A Chinese newspaper has described aspiring prime minister Peter Dutton as a “low version of Trump” as the leadership contest and a decision to effectively block Chinese telecommunications groups from bidding for 5G mobile phone networks deliver a fresh blow to Sino-Australia relations.
The hawkish Global Times newspaper posted an editorial on social media on Thursday referencing Mr Dutton’s controversial policies on asylum seekers, his decision to boycott a 2008 national apology to the Stolen Generations and his comments about African crime gangs in Melbourne.
“This Dutton can be a called a low version of [US President Donald] Trump,” the tabloid newspaper, often critical of the Australia government, said.
“We can imagine the consequences he will bring to Australia if he is in charge of the country. This is the most embarrassing situation in Australian politics.”
The House of Representatives was shut down on Thursday after Prime Minister Malcolm Turnbull lost the support of his party and Treasurer Scott Morrison said he would stand against Mr Dutton to contest the leadership.
The move is another big setback for Australia’s relationship with its biggest trading partner. After months of tensions, Mr Turnbull offered Beijing an olive branch when he attempted to reset the relationship in a speech two weeks ago.
China welcomed the prime minister’s speech, which recognised Beijing’s desire to assert itself in the region, and lauded the “vital” contribution to regional stability that would come from the 125,000 Chinese students in Australia.
Mr Morrison, who is the acting Home Affairs Minister, on Thursday effectively banned Chinese telecommunications giants Huawei and ZTE from bidding for lucrative 5G mobile phone network contracts due to security concerns. The move will further anger China.
Diplomats say Chinese officials are bemused by Australia’s string of leadership changes since 2007, and the political brinkmanship. Latest events in Canberra further undermine Canberra’s credibility in a one-party state where its rulers are rarely challenged.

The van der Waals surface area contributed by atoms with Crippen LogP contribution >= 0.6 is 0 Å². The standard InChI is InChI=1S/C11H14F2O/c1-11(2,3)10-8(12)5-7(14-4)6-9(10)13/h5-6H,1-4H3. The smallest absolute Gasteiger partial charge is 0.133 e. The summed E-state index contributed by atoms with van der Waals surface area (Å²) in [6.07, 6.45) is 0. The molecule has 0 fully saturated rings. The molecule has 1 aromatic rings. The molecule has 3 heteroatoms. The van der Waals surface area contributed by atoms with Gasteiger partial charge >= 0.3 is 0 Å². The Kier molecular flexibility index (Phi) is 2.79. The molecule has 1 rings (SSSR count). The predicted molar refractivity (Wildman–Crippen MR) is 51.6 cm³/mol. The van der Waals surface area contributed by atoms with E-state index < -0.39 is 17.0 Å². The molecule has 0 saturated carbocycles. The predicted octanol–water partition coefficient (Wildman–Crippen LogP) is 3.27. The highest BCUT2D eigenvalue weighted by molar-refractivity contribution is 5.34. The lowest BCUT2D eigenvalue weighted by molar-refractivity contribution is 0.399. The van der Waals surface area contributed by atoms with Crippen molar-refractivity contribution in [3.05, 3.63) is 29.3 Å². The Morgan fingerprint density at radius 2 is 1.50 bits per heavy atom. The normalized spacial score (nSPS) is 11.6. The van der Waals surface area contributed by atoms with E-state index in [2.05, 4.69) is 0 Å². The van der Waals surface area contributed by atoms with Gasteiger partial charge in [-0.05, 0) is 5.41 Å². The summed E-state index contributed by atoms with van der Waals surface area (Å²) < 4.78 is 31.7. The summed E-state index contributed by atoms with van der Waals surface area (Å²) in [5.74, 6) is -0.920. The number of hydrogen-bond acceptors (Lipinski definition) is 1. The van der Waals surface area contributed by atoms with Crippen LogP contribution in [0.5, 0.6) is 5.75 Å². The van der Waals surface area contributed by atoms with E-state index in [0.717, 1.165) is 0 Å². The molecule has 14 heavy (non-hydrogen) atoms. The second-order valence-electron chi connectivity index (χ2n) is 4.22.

Trade Minister Steve Ciobo, who had been due to lead a delegation of Australian business leaders to Shanghai in November and is the only senior minister to visit the country this year, on Thursday resigned from the Turnbull ministry.
The government said on Thursday the national security risks to 5G networks were greater than under the current technology.
“Vendors . . . subject to extrajudicial directions from a foreign government that conflict with Australian law, may risk failure by the carrier to adequately protect a 5G network from unauthorised access or interference,” acting Home Affairs Minister Scott Morrison said in a statement on Thursday morning.
While it did not specially mention China, the reference to “extrajudicial directions” is clearly aimed at the Chinese bidders.
Huawei said the outcome was “extremely disappointing”.
The Australian Financial Review revealed in April that anger over the Turnbull government’s rhetoric on China had prompted Beijing to refuse visas to ministers, while a major annual showcase of Australian trade and business in China was on the verge of being cancelled.
The government has not denied that China had delayed issuing visas to some ministers. However, Mr Turnbull’s speech this month and efforts by Foreign Minister Julie Bishop and Mr Ciobo to reset the relationship were seen as positive signs the relationship was shifting back in the right direction.
There has been little coverage in China of the political turmoil in Canberra, with the country’s media focused on trade tension with the United States.
Labor, which has also struggled with its relationship with China in the past, has been stepping up criticism of the government’s management of ties with Beijing and hopes to resolve tensions in the bilateral relationship if it wins power at the next election.
By Michael Smith